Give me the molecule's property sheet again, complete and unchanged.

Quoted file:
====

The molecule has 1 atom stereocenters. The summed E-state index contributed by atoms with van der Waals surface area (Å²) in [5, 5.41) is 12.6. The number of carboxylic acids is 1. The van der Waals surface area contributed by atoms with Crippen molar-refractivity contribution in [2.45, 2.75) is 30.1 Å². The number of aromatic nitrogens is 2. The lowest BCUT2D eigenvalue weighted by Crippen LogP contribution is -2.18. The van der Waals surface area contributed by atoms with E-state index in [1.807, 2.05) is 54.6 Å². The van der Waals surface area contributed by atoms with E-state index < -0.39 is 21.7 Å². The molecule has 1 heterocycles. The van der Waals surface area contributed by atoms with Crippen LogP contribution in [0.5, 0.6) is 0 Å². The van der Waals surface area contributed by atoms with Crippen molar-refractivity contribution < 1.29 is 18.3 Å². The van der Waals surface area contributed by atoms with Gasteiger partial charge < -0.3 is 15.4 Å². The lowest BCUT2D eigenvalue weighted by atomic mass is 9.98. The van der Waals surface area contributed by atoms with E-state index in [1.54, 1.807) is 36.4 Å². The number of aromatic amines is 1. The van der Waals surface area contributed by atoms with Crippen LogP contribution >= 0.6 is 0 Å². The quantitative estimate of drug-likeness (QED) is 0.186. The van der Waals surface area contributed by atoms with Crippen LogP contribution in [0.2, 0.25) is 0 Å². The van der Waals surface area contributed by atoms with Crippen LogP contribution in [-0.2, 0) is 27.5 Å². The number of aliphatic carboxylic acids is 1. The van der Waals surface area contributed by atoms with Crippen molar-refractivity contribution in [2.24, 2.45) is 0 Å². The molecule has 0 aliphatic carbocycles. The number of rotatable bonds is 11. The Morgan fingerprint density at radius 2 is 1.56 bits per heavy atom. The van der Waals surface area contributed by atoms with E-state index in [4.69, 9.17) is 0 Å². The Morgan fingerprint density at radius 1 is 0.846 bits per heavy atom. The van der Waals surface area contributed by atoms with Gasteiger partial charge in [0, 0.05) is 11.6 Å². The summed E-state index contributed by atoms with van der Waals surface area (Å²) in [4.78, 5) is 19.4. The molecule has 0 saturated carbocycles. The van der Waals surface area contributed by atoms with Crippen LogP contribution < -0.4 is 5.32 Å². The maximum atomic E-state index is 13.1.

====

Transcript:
The molecule has 1 atom stereocenters. The summed E-state index contributed by atoms with van der Waals surface area (Å²) in [5, 5.41) is 12.6. The number of carboxylic acids is 1. The van der Waals surface area contributed by atoms with Crippen molar-refractivity contribution in [2.45, 2.75) is 30.1 Å². The number of aromatic nitrogens is 2. The lowest BCUT2D eigenvalue weighted by Crippen LogP contribution is -2.18. The van der Waals surface area contributed by atoms with E-state index in [1.807, 2.05) is 54.6 Å². The van der Waals surface area contributed by atoms with E-state index < -0.39 is 21.7 Å². The molecule has 1 heterocycles. The van der Waals surface area contributed by atoms with Crippen LogP contribution in [0.5, 0.6) is 0 Å². The van der Waals surface area contributed by atoms with Crippen molar-refractivity contribution < 1.29 is 18.3 Å². The van der Waals surface area contributed by atoms with Gasteiger partial charge < -0.3 is 15.4 Å². The lowest BCUT2D eigenvalue weighted by atomic mass is 9.98. The van der Waals surface area contributed by atoms with E-state index in [1.54, 1.807) is 36.4 Å². The number of aromatic amines is 1. The van der Waals surface area contributed by atoms with Crippen LogP contribution >= 0.6 is 0 Å². The quantitative estimate of drug-likeness (QED) is 0.186. The van der Waals surface area contributed by atoms with Crippen LogP contribution in [0.2, 0.25) is 0 Å². The van der Waals surface area contributed by atoms with Crippen LogP contribution in [-0.2, 0) is 27.5 Å². The number of aliphatic carboxylic acids is 1. The van der Waals surface area contributed by atoms with Crippen molar-refractivity contribution in [2.24, 2.45) is 0 Å². The molecule has 0 aliphatic carbocycles. The number of rotatable bonds is 11. The Morgan fingerprint density at radius 2 is 1.56 bits per heavy atom. The van der Waals surface area contributed by atoms with E-state index in [4.69, 9.17) is 0 Å². The Morgan fingerprint density at radius 1 is 0.846 bits per heavy atom. The van der Waals surface area contributed by atoms with Gasteiger partial charge in [0, 0.05) is 11.6 Å². The summed E-state index contributed by atoms with van der Waals surface area (Å²) in [4.78, 5) is 19.4. The molecule has 0 saturated carbocycles. The van der Waals surface area contributed by atoms with Crippen LogP contribution < -0.4 is 5.32 Å². The maximum atomic E-state index is 13.1.